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Fluid Journal : Fluid Journal 2002-2004
THINK DEEP. High-yielding growers think about farming their soil 12 to even 18 inches deep. By chiseling down residue, they develop a deep soil profile in which to build organic matter and improve the water-holding capacity of the soil. The organic matter produced provides the soil with tilth, which in turn promotes root proliferation that absorbs water. A deep silt loam soil can store up to 10 inches of water. The water stored in this deep, spongy reservoir is absolutely necessary for producing a high- yielding crop. LEAVE ENOUGH RESIDUE. In conservation-till, residue leaves a protective blanket. Residue controls erosion and reduces soil runoff. It also increases infiltration rate, allowing more rain to soak into the soil. Approximately 30 to 40 percent of the rain in the Corn Belt is from thunderstorms. These heavy downpours can be absorbed by residue. In 1960, when the average corn yield harvested was 56 bu/A, only 1.5 tons of surface residue remained. With 170 bu/A yields, however, the quantity rose to almost 4 tons! Of this, a smart grower will use 2 tons for surface erosion control, etc., and incorporate the balance into the soil to produce organic matter that builds soil tilth and productivity. MOTHBALL YOUR MOLDBOARD or donate it to a museum. The moldboard plow, once great as an implement for pioneers to break up the prairies, is obsolete in modern agriculture. Moldboard plowing dries up the soil, wasting valuable water. In addition, exposed soil is subject to oxidation and loss of equally valuable organic matter. There are tools that till soils yet leave a protective surface blanket. AVOID STRATIFICATION. Soil test for nutrients, especially those immobile ones (P and K) that may accumulate in the upper layers of soil. Shallow root systems could result. During July and August, when dry hot days can cause moisture stress, deeper root systems can withstand longer periods of these dry, hot spells. Also test for sulfur and zinc. COLLECT SNOWFALL. If you farm in northern areas, chances are you will receive 2 to 4 inches of water as snow during winters. Sufficient residue soaks up this water and prevents its runoff in the spring. Remember: conserving this water in your soil reservoir may equate to a 2-inch rain during a dry July! PLANT EARLY. For corn growers, planting early might put your pollination ahead of the hot days that often occur in mid-July. Studies have shown that four days of moisture stress during pollination in mid-July can reduce yields 50 percent, whereas a similar four-day stress during the 40 days after crop emergence will cut yields only 10 percent! In addition, a good corn starter will combat low soil temperatures that can reduce N, P, and K uptake during cool springs. FERTILIZEADEQUATELY. You'll increase root exploration deeper into the subsoil. Many studies have shown where roots of fertilized crops have penetrated two feet deeper into the soil than those without fertilizer, resulting in water extractions exceeding four inches. Crop canopy also increased, reducing soil surface evaporation, allowing more water to seep into the soil. Research also shows that better nutrition produces more extensive root systems, which harvest more available water. PLACE PAND K DEEPLY. Root zone banding (RZB) and dual placement of liquids with ammonia are two ways to deep-place fertilizers. This is especially important when the top 2 to 3 inches of soil dries during hot summers and nutrient uptake is jeopardized. Iowa studies surveying moisture-stressed fields have shown that the plants of nearly every field were P deficient. CONTROLWEEDS. We all know weeds compete with plants for available moisture. Enough said. INCREASE POPULATIONS. Research shows that optimum populations increase water-use efficiency. So will narrow rows, and using the right hybrids. Generally speaking, the resulting high yields produce more bushels per inch of available moisture. Ample documentation exists on growers who have obtained up to 11 bushels of corn per inch of water! Ten ways to increase water-use efficiency Early Spring 2003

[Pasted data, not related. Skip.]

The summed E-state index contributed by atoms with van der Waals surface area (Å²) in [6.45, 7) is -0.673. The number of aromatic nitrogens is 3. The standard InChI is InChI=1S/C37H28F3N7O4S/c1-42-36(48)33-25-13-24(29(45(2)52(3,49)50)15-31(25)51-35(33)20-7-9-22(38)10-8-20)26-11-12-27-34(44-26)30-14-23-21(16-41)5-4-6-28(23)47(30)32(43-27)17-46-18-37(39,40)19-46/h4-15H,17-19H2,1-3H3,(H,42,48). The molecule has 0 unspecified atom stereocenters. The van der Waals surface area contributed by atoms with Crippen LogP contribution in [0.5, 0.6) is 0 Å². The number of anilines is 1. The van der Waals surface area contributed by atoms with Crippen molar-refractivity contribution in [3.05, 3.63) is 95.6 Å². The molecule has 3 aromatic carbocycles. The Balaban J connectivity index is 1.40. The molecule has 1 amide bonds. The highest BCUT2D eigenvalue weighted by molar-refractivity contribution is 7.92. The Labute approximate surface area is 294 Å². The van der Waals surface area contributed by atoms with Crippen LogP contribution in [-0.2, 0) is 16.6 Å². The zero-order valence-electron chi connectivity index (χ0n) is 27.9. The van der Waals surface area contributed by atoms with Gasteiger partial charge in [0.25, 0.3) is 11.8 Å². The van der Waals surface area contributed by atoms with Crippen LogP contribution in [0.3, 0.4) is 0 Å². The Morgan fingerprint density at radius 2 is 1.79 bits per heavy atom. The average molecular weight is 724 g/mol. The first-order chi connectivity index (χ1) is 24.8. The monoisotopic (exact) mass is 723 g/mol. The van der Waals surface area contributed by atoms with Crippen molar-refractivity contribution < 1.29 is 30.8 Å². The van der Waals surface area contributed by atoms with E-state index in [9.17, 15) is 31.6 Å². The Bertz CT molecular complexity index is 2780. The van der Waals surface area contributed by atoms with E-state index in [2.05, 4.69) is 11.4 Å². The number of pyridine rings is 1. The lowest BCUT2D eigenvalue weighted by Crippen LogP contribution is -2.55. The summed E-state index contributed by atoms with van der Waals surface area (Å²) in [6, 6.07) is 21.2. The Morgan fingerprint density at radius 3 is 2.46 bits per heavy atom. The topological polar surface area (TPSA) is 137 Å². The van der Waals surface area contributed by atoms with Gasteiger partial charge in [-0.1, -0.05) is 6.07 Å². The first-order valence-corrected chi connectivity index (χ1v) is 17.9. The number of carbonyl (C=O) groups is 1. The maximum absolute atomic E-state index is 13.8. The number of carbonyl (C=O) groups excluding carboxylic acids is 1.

Fluid Journal 1999-2001
Fluid Journal 2005-2007